Dr. Reed who liked gardening, employed John Ledbury to tend his garden. They had an argument about plants, and John was let go. John left town to find work and his baby became sick because of the stress, poverty and unforgiving spirit of the father. This story is about how a person's stubborn pride might affect those they love.
Paperback 4X6, 38 pages. Amazon.com link; ISBN 9781941281307; Pocket Moral Stories.
Vanity, worldly possessions and the pride of life are the substance of Esther's life. She was "fond of dress" and a yielding mother left this passion unchecked. Consequently she taunted her brother and drove him away from home. Then Esther left home in a fit of anger. "The foundation of all this trouble that had come, not only upon Esther but upon her family, had its root in this—to seem what they were not."—Esther's Regret.
Paperback 4X6, 1 illustration, 126 pages. Amazon.com link; ISBN 9781941281291; Pocket Moral Stories
Mrs. Simpson believed that "the honor of God was dearer to her than her own credit, and her chief desire was to turn all events to his glory." And also "her chief care was to convince herself and others, that however great might be her sufferings, and however little they could be accounted for at present, yet that the Judge of all the earth could not but do right." Betty, her friend, simply gave up hope over tragedies. The moral is to trust in God's providence. An important verse is Psalm 118:23—"This is the LORD'S doing; it is marvelous in our eyes."
Paperback 4X6, 2 illustrations, 64 pages. Amazon.com link; ISBN 9781941281284; Pocket Moral Stories
Alice Windsor falls in love with Dr. Gilbert, but Dr. Gilbert confesses that his wife, Joanna, is still alive. Alice's confession is that she is "fighting forbidden love" and is being "wrecked upon that treacherous deep." The agony of sin and the need for God's forgiveness is felt by everyone. Important verses are Luke 18:13—"God be merciful to me a sinner," (NIV) also Hebrews 4:15—"For we do not have a high priest who is unable to sympathize with our weaknesses, but we have one who has been tempted in every way, just as we are—yet was without sin." (NIV)
Paperback 4X6, 64 pages. Amazon.com link; ISBN 9781941281277; Pocket Moral Stories
Apple-tree Court was a rough neighborhood that even the police would not visit. George Lancaster who ran a local mission house considered how he might connect with the people. After several failed attempts he was baffled. When his son offered to help, he reluctantly let him try. The story shows the value of sacrificial love, a parallel to Christ's sacrifice. Another Biblical principal is forgiving others; Colossians 3:13—Bear with each other and forgive whatever grievances you may have against one another. Forgive as the Lord forgave you (NIV). Also Romans 8:32—He who did not spare his own Son, but gave him up for us all--how will he not also, along with him, graciously give us all things? (NIV);
Paperback 4X6, 64 pages. Amazon.com link; ISBN 9781941281260; Pocket Moral Stories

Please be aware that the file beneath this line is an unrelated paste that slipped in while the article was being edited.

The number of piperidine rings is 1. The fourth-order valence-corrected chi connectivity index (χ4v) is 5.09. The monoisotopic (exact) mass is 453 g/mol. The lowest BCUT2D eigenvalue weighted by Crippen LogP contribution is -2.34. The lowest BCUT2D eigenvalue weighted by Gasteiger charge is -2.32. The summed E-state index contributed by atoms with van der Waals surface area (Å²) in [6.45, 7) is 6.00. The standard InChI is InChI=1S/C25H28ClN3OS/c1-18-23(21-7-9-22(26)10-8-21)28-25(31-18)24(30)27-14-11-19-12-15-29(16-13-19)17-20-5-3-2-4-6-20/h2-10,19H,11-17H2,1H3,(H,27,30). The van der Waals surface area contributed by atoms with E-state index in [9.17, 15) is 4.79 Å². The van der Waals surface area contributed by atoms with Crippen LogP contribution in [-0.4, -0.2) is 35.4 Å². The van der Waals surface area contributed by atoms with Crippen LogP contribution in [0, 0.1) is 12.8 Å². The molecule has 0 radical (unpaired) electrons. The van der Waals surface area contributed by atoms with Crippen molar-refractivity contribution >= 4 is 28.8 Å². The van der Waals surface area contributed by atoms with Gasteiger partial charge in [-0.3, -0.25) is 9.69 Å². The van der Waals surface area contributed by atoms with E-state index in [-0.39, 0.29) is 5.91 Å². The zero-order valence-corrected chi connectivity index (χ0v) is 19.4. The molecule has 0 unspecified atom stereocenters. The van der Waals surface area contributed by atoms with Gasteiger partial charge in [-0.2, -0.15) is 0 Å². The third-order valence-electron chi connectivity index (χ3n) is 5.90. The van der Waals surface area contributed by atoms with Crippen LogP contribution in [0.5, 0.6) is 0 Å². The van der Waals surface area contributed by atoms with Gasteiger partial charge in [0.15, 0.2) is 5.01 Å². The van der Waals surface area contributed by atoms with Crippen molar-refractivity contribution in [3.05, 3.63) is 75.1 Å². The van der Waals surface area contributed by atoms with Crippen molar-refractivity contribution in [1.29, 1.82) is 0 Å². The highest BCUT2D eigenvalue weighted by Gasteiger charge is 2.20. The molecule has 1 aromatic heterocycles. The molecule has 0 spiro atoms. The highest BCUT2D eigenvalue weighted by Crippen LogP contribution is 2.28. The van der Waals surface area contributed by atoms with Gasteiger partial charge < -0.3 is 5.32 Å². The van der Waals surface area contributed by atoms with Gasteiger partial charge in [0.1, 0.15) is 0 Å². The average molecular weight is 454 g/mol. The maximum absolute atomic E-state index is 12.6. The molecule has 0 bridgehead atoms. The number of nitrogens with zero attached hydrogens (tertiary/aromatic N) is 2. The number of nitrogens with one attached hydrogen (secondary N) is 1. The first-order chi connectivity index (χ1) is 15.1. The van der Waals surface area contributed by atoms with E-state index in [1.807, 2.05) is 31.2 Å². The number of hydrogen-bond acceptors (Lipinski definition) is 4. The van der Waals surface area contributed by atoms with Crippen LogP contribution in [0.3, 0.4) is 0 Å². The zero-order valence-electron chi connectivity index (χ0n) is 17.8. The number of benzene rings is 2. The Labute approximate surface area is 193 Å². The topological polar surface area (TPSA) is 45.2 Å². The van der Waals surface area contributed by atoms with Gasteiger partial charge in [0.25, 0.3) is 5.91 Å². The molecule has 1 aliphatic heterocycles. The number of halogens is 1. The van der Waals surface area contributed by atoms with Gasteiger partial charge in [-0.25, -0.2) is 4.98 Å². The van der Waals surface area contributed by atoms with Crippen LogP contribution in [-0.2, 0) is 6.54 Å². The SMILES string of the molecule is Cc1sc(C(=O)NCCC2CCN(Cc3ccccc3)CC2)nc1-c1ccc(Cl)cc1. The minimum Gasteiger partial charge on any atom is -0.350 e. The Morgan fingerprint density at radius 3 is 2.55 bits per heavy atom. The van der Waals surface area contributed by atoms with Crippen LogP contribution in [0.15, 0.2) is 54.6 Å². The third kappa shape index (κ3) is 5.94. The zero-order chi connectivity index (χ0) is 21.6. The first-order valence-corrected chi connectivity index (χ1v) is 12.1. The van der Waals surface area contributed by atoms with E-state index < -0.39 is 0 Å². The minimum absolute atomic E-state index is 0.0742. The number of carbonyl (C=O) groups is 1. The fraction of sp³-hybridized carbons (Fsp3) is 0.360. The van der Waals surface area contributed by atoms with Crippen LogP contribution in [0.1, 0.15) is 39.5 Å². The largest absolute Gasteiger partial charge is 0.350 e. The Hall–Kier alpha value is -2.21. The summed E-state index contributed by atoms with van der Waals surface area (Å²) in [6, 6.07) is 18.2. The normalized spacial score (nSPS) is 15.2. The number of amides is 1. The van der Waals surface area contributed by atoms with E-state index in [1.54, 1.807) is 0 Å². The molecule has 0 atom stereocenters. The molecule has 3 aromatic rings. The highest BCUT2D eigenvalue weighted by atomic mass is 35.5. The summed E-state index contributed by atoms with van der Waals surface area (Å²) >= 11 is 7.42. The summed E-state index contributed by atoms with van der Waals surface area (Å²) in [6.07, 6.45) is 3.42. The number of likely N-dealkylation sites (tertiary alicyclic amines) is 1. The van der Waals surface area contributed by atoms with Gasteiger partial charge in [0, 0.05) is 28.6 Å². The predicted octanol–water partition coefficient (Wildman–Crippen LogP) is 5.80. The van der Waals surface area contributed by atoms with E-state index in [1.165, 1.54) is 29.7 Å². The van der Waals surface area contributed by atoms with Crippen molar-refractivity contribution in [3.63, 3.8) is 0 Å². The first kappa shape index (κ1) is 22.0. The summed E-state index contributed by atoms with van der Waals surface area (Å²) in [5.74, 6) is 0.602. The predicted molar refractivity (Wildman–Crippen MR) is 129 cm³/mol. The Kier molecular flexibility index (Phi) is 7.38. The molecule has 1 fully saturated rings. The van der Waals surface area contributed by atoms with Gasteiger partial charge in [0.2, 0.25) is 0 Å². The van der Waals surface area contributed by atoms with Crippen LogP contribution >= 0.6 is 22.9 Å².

Kate was a beautiful daughter who helped comfort her father's patients. When the doctors assistant, Dr. Carey, took an interest in her, he sent a letter of his feelings. Unfortunate events started immediately. Mrs. Duffy was shot and taken to Dr. Carey's Hospital and Kate and Philip barely talked. But the story was not over. Kate was learning that in order to bear her own burden well, it was necessary to share that of another. Another moral principle is the forgiveness of serious sin.
The Beamond household received a package wrapped in brown paper and labeled "Poison." After the package was opened they thought it was a joke because it contained nice clothes for the children. When troubles came they had to reconsider what it meant. The moral in this story is the vanity of nice clothing and the trouble it causes. Important scripture is Matthew 5:3—"Blessed are the poor in spirit, for theirs is the kingdom of heaven."
Paperback 4X6, 2 illustrations, 38 pages. Amazon.com link; ISBN 9781941281246; Pocket Moral Stories
Mrs. Burton was very proud of the her bedroom, "if pride of any kind or degree is allowable to a Christian." One morning she woke up and found a very big surprise. Hesba Stretton called this story "strictly true, and happened within the writer's knowledge." The moral in this story involves pride of possessions and knowing God's love no matter what a person has done. Important Scriptures are Genesis 16:13— "Thou God seest me," and 1 John 4:8—"God is love."
Paperback 4X6, 1 illustration, 32 pages. Amazon.com link; ISBN 9781941281239; Pocket Moral Stories
Sam Franklin liked to secretly keep money hidden away. He had no faith in banks, so he kept the money at home and he would not even tell his wife. As the money grew so did his concern for it. But when his wife mistakenly disrupted his plans, the truth came out. The Biblical moral principles are "love of money," and "charitable giving."
Paperback 4X6, 2 illustrations, 46 pages. Amazon.com link; ISBN 9781941281222; Pocket Moral Stories.
Disaster came to the coal mine one day when it flooded with water. Simeon, Rueben's brother, was trapped along with several other people. Rueben went into the mine to save them, but not all went as planned. This story illustrates the Biblical principle of "Greater love hath no man than this, that he lay down his life for his friends."—John 15:13.
Paperback 4X6, 1 illustration, 108 pages. Amazon.com link; ISBN 9781941281215; Pocket Moral Stories.